India has plenty catching up to do in terms of mobile internet speed and broadband speed around the world. India was ranked 109 out of 122 in the Speedtest Global Index in November 2017, as also 76 rank out of 133 countries in broadband speed. For this, ISRO is planning to launch heavy-duty communicat­ion satellites. GSAT11 is planned to be launched in April-May this year, with the 5,725kg satellite carrying 40 transponde­rs in the Ku-band and Ka-band frequencie­s aimed at providing high bandwidth connectivi­ty with up to 14 gigabit per second (Gbps) data transfer speed.

On June 5, 2017, ISRO had launched GSAT-19, which too carried Ka/Ku-band high throughput communicat­ion transponde­rs. Simultaneo­us to GSAT-11 planned to be launched from the European spaceport in April-May, ISRO will launch GSAT-29 through GSLV Mk III rocket from Sriharikot­a. Thereafter, GSAT20 is planned to be launched in 2019. All these satellites together will provide high bandwidth connectivi­ty of up to 100 gigabit per second; provide high-speed internet connectivi­ty in rural areas as well and help bridge the digital divide. These satellites use multiple spot beams through a special transponde­r operating on high frequency, which increases internet speed and connectivi­ty; spot beam being a satellite signal specially concentrat­ed in power to cover limited geographic­al area on the earth. The narrower the beam more is the power. Moreover, these satellites will reuse the beams several times in order to cover entire India. GSAT-19 uses 16 beams and is able to transfer data at the rate of 13 Gbps. GSAT-20 will use 40 beams. Each beam will have two polarisati­ons, which will effectivel­y make them 80 beams. This satellite will have data transfer rate of 60-70 Gbps.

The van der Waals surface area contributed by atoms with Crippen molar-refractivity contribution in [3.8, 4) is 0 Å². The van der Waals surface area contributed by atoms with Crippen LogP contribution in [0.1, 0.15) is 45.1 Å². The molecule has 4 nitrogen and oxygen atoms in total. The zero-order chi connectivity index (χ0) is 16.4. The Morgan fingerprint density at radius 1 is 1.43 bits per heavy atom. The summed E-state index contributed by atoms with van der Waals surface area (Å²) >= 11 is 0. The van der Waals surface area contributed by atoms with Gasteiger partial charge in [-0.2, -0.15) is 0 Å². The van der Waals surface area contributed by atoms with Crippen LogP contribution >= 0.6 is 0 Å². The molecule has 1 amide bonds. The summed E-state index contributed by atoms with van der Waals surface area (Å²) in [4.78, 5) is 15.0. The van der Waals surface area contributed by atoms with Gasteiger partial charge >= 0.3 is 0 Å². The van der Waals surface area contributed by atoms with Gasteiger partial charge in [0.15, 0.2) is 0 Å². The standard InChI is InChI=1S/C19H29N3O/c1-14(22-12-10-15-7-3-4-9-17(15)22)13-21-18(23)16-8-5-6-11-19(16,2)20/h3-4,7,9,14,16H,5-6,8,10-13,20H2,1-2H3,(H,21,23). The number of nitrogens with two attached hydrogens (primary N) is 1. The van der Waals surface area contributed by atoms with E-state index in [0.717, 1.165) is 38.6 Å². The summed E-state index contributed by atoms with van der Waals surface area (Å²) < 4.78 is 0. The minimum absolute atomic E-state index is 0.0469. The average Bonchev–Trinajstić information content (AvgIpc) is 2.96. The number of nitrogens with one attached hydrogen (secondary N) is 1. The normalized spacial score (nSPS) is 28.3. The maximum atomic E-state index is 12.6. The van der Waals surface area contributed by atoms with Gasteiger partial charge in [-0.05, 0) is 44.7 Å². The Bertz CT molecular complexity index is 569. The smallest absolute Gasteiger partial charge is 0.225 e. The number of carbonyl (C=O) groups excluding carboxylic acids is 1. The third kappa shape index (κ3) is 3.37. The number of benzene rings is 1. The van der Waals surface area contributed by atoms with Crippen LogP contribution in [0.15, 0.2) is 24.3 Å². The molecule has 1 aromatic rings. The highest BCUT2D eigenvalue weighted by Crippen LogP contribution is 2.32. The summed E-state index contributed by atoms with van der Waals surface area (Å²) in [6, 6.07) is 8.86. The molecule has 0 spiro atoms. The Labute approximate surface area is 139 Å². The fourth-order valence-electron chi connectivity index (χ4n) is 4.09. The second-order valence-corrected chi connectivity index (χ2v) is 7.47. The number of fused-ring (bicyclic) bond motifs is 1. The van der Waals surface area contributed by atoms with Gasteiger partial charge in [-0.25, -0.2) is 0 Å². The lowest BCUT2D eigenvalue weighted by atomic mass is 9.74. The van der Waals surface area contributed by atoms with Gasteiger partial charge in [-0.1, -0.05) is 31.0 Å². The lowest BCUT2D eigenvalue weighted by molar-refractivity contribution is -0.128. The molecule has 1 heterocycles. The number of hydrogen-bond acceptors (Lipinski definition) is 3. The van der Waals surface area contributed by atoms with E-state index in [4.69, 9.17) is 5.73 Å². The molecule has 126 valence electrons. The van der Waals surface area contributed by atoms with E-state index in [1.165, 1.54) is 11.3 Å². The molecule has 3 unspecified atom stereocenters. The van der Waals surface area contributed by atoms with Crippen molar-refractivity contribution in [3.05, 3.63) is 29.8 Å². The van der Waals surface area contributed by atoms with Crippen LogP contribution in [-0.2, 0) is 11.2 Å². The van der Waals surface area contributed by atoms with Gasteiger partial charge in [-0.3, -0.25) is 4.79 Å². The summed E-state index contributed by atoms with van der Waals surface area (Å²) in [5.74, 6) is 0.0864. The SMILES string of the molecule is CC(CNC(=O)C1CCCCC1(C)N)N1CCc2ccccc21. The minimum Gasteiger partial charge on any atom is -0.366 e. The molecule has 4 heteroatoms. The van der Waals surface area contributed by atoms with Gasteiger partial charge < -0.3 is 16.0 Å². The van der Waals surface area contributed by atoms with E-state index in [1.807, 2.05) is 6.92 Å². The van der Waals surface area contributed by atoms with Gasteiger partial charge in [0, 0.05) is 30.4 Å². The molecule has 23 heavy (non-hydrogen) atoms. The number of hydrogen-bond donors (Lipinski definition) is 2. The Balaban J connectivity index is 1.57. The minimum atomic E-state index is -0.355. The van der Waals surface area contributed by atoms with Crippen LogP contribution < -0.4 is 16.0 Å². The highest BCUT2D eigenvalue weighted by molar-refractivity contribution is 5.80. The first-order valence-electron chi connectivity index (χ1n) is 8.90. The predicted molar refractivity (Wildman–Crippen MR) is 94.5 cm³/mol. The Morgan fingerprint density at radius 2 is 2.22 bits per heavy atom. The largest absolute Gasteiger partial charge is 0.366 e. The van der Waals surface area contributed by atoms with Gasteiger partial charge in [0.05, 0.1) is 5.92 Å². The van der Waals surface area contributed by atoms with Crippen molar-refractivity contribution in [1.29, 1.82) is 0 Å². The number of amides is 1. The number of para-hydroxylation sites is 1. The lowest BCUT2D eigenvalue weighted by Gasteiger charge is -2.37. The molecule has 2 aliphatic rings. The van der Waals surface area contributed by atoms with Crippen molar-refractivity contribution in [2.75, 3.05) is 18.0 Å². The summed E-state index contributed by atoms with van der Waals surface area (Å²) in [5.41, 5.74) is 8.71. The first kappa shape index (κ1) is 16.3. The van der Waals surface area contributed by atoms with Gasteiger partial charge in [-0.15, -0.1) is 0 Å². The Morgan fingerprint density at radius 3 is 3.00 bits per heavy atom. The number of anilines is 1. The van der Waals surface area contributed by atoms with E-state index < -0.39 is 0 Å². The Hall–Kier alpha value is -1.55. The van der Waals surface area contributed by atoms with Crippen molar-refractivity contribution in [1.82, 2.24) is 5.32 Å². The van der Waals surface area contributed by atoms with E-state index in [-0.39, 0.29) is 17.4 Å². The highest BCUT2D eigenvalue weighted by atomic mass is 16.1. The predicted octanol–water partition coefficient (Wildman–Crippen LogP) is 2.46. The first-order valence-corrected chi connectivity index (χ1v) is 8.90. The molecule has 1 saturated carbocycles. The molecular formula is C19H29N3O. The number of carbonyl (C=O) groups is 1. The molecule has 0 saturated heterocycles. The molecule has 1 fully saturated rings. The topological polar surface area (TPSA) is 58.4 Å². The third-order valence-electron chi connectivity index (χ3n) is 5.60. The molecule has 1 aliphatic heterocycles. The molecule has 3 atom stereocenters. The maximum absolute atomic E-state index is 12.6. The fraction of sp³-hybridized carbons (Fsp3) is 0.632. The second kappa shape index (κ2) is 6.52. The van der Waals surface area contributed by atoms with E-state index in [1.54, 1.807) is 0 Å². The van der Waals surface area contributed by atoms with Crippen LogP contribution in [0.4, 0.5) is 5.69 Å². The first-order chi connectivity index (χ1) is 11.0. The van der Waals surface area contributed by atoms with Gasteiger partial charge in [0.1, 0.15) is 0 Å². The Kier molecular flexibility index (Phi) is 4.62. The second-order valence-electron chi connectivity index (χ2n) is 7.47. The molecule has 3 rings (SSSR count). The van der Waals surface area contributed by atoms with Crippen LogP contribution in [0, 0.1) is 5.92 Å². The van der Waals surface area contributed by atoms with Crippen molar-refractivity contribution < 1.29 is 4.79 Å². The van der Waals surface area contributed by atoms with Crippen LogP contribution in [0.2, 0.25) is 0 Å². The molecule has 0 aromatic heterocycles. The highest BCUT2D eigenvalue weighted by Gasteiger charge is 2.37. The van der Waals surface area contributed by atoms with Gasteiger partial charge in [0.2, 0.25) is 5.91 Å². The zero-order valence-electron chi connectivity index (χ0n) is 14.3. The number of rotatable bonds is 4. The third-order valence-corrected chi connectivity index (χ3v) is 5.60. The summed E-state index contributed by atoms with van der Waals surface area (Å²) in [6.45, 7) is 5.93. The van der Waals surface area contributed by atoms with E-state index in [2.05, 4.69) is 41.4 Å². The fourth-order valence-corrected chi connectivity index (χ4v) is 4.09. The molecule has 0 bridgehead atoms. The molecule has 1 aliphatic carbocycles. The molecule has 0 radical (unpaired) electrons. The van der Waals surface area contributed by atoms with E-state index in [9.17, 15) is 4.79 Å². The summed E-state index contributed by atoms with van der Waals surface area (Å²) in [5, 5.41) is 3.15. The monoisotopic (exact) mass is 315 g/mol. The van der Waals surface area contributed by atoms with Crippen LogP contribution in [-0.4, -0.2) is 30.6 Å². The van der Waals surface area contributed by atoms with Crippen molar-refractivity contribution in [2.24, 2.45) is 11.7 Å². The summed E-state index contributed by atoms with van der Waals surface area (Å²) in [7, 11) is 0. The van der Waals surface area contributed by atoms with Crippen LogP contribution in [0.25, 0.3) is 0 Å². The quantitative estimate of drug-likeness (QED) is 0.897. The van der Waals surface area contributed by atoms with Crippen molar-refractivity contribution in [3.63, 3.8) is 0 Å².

Many may not know that ISRO is helping 125 government projects work effectivel­y and efficientl­y by optimising space technology, mainly for social-welfare and developmen­t projects including MGNREGA, navigation system and land demarcatio­n plans. ISRO has repeatedly proved to be one of the most efficient and dedicated organisati­on in the country with recurring achievemen­ts that have made India proud. If it has set its sight on making mobile internet speed and broadband speed in India world class, there is no reason it will not achieve it. This year is also launch of Chandrayaa­n-2 mission. In case GSAT-6A is required to be re-launched, Chandrayan-2 may be delayed. But Indians will be looking forward to future ISRO missions.

 ??  ?? LT GENERAL

Newspapers in English

Newspapers from India